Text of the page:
Raleigh, NC (PRWEB) July 11, 2014
Cancer researchers in Slovenia say genetic variations called polymorphisms appear to have a significant impact on how patients respond to treatment with pemetrexed (Alimta), the most popular chemotherapy drug for mesothelioma. Surviving Mesothelioma has the full story. Click here to read the new post now.
Researchers at the University of Ljubljana and the Ljubljana Institute of Oncology tested mesothelioma patients on pemetrexed for different types of polymorphisms. They found that patients with genetic variations in the folate pathway or on certain transporter genes responded differently to pemetrexed than patients without these variations.
According to lead researcher Katja Goricar, a pharmacogeneticist with the Institute of Biochemistry at the University of Ljubljana, “These polymorphisms could serve as potential markers of pemetrexed treatment outcome in patients with malignant pleural mesothelioma.”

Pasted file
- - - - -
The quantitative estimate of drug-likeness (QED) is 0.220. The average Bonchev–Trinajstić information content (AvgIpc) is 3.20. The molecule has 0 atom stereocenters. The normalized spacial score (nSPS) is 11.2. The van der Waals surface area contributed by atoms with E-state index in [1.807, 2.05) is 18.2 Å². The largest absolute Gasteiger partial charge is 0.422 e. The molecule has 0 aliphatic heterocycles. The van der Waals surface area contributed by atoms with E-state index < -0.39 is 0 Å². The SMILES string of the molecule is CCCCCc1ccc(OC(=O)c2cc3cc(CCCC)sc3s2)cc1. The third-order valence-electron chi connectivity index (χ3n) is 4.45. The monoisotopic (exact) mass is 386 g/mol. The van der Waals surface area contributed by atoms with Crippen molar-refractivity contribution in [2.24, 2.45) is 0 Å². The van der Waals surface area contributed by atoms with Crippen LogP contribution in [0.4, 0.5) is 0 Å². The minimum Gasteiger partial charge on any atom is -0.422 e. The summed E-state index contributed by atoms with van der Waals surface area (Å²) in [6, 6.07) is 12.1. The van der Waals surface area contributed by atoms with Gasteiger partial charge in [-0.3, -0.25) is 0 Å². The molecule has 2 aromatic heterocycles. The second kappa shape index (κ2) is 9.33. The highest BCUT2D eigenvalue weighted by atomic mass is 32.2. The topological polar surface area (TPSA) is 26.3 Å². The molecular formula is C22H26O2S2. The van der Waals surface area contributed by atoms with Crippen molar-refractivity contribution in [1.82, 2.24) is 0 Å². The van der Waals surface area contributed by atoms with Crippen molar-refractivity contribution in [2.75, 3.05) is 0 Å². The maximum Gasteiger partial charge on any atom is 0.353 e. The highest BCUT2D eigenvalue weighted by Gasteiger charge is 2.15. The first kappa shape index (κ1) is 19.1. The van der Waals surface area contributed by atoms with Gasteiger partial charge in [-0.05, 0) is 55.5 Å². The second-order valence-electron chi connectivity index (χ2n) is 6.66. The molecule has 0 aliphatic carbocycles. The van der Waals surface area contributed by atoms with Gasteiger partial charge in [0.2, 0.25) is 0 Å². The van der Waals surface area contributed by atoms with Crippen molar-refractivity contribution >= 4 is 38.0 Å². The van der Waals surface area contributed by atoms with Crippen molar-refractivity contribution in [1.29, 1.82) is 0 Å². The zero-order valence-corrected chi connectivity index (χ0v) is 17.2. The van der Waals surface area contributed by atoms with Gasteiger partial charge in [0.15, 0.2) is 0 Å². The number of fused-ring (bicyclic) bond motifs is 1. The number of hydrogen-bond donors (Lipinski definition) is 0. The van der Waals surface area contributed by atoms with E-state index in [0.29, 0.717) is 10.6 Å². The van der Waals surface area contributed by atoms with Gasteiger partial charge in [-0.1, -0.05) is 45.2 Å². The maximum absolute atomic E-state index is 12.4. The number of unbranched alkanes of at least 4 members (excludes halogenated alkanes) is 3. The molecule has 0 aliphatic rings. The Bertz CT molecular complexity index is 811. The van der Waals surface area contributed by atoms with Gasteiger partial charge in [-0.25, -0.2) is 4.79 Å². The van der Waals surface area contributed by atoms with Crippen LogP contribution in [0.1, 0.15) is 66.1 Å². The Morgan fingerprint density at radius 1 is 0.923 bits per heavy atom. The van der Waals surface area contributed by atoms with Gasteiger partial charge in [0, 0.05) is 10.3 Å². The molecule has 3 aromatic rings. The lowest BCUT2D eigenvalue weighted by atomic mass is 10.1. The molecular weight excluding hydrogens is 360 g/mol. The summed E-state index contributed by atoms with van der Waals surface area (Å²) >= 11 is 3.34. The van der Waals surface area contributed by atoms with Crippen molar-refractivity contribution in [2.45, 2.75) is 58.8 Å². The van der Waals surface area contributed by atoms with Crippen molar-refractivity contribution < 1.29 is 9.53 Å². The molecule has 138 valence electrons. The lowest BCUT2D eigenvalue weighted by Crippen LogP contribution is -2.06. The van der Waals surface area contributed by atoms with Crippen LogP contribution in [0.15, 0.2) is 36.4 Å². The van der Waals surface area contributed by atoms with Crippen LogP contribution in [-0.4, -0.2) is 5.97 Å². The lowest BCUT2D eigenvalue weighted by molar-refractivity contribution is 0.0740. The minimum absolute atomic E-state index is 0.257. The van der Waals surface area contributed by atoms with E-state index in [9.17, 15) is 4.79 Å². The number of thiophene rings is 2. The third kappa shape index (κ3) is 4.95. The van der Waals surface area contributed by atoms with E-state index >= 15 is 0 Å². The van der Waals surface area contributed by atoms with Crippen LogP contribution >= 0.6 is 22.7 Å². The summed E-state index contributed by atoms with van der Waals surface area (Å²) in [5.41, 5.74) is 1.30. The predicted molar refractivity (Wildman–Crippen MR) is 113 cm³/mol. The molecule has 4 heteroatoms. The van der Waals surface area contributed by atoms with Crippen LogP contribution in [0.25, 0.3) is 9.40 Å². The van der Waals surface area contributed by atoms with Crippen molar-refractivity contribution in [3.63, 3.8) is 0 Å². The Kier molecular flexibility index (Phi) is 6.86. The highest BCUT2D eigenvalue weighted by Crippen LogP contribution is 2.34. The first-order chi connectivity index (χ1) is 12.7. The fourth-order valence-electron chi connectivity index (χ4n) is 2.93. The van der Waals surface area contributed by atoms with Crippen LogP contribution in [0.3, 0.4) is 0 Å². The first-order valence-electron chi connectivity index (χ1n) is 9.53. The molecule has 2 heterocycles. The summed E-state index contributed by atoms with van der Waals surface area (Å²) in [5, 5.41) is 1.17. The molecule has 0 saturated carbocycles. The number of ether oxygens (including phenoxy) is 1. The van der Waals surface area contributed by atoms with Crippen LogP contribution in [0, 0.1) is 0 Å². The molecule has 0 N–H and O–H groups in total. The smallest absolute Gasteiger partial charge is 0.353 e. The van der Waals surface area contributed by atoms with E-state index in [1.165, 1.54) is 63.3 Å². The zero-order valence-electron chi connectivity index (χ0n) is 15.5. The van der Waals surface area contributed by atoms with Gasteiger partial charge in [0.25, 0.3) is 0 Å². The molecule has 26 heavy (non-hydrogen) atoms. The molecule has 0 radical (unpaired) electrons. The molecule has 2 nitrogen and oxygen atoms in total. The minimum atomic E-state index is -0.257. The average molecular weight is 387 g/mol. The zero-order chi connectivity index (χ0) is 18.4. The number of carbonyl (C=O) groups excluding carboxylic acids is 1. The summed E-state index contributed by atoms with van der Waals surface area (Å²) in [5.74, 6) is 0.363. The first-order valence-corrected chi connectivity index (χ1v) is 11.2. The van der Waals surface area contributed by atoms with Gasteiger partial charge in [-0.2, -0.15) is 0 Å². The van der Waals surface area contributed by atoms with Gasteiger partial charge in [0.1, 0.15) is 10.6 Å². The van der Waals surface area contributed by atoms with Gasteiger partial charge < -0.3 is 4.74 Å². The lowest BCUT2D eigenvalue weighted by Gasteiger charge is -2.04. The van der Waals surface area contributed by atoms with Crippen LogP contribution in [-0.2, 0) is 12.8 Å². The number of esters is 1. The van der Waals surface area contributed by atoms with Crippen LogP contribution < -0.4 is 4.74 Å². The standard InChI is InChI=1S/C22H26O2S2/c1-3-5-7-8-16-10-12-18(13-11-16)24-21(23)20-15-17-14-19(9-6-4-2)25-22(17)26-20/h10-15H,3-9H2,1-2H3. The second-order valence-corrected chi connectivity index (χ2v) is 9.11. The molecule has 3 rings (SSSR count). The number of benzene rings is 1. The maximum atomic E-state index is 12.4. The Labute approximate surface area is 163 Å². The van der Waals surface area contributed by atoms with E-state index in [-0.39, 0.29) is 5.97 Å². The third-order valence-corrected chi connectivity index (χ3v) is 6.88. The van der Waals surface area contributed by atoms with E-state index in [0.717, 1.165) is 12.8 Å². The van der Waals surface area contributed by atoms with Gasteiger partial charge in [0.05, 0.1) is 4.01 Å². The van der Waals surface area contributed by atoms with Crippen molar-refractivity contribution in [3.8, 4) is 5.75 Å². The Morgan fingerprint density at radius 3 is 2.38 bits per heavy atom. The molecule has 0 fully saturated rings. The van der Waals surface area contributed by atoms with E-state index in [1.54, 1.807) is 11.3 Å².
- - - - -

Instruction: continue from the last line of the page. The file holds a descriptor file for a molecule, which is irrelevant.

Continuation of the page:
The study in Radiology and Oncology linked polymorphisms to longer or shorter survival, as well as liver and gastrointestinal toxicities.
“Without biomarkers for guidance, chemotherapy can be very ‘hit or miss’ in terms of its effectiveness,” says Surviving Mesothelioma Managing Editor Alex Strauss. “This research is encouraging news that mesothelioma treatment will continue to become more targeted and more effective.”
For a better understanding of how genetic differences may effect drug response, see Genetic Variables Impact Mesothelioma Chemotherapy Response, available now on the Surviving Mesothelioma website.
Goricar, K, et al, “Polymorphisms in folate pathway and pemetrexed treatment outcome in patients with malignant pleural mesothelioma”, April 25, 2014, Radiology and Oncology, pp. 163-172, http://www.ncbi.nlm.nih.gov/pubmed/24991206
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